Top 5

Top 5 Space Invaders

Astronauts, space stations and all things space. Discover some intrepid space invaders!

1. Valentina Tereshkova

Evelyne Axell with her work Valentine in 1967

Evelyne Axell with her work Valentine in 1967
Estate of Evelyne Axell © ADAGP, Paris and DACS, London 2015

Artists have been inspired by space travel since the 1960s when the first astronauts went to space.

This photograph shows artist Evelyne Axell (wearing a space helmet) standing by her portrait of Valentina Tereshkova. Valentina was the first woman to go in to space and was also the first civilian space traveller! Evelyne's artwork challenges ideas of power and equality in her work (making people aware that women can be space invaders as well as men!).

She uses a technique called assemblage, which means she used different materials and objects on her canvas. Here she uses a space helmet and a zip. What else can you make art out of?

2. Yuri Gagarin

Joe Tilson, ‘Transparency I: Yuri Gagarin 12 April 1961’ 1968
Joe Tilson
Transparency I: Yuri Gagarin 12 April 1961 1968
Tate
© Joe Tilson. All Rights Reserved, DACS 2018

Yuri Gagarin was the first person to journey into outer space when his spacecraft completed an orbit of the Earth in 1961.

The artist Joe Tilson was a British pop artist. He was once a carpenter and made wooden and plastic constructions as well as prints and paintings. He often used children's toys, bold colours and pictures of celebrities, pop stars and advertisements to make his artworks.

3. Rockets

Sir Eduardo Paolozzi, ‘Bash’ 1971
Sir Eduardo Paolozzi
Bash 1971
Tate
© The Eduardo Paolozzi Foundation

To get to space you need a rather large rocket! The Soyuz spacecraft, which British astronaut Tim Peake went into space on, weighs seven tonnes and sits on a 50 metre high rocket!

Can you find the rocket in the artwork above?

Eduardo Paolozzi made this screen print. He has collaged lots of different imagery relating to space travel, new technology and the future. Have you made a collage before? What would this artwork look like if it was made about space travel today? What pictures would you use to make something about the future?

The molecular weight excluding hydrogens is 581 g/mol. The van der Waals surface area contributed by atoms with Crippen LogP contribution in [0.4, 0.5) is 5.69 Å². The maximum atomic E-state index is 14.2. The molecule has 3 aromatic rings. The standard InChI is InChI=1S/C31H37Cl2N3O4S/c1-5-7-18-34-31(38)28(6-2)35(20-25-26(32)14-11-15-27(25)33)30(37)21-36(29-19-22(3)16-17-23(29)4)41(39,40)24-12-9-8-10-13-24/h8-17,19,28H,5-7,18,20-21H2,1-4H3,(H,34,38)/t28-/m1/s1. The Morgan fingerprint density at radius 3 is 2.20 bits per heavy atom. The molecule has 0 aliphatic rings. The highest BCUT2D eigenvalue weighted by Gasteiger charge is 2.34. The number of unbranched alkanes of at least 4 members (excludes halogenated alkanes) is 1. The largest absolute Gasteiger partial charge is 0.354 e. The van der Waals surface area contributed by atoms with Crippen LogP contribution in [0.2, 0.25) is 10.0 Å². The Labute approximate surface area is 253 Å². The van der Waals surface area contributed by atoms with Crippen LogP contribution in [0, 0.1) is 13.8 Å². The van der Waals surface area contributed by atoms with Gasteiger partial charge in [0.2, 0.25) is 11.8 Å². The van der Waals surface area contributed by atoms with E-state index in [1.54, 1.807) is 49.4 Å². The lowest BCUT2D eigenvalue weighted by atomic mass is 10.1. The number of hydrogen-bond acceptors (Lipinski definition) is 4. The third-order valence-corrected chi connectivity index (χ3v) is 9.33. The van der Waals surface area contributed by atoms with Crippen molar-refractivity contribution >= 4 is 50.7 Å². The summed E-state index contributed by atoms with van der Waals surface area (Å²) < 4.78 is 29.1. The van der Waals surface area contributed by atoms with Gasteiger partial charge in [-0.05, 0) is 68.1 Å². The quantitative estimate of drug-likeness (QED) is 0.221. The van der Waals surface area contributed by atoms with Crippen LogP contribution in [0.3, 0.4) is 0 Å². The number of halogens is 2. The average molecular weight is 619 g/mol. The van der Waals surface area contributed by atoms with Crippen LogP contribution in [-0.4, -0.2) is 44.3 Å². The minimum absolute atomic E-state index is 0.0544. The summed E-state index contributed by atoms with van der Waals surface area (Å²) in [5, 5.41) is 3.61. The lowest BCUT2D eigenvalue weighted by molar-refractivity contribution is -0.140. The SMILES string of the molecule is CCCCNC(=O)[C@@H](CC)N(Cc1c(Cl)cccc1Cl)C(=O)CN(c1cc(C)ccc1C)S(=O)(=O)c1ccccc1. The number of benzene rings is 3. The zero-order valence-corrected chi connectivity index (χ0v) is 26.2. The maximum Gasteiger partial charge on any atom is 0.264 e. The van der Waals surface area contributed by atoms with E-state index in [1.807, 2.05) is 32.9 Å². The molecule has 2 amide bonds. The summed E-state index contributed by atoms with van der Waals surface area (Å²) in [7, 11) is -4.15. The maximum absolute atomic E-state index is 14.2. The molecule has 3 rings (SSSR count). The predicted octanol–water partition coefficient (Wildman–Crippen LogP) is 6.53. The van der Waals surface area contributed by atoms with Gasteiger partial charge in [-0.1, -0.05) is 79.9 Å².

4. Space Dust

James Rosenquist, ‘Space Dust’ 1989
James Rosenquist
Space Dust 1989
Tate
© James Rosenquist/VAGA, New York and DACS, London 2018

What exactly is space dust? What does it look like? James Rosenquist has had a go at what he thinks it looks like in this artwork.

Rosenquist is a painter and an important pop artist. He puts bizarre or weird imagery together to make his artworks. Like other pop artists, he mainly finds his imagery in adverts. He also uses materials like plastic sheets, mirrors and neon lights. What kind of art would you make if it was meant to look like space dust?

5. Monuments

Naum Gabo, ‘Model for ‘Monument to the Astronauts’’ c.1966–8
Naum Gabo
Model for ‘Monument to the Astronauts’ c.1966–8
Tate
The Work of Naum Gabo © Nina & Graham Williams / Tate, 2018

This model was made by artist Naum Gabo. The model shows his idea for a monument to celebrate astronauts. The monument would move and the neon tube glow at night so it would look like a floating wave-like form. It would be a brilliant sculpture to celebrate space travel!

What monument would you make for astronauts?

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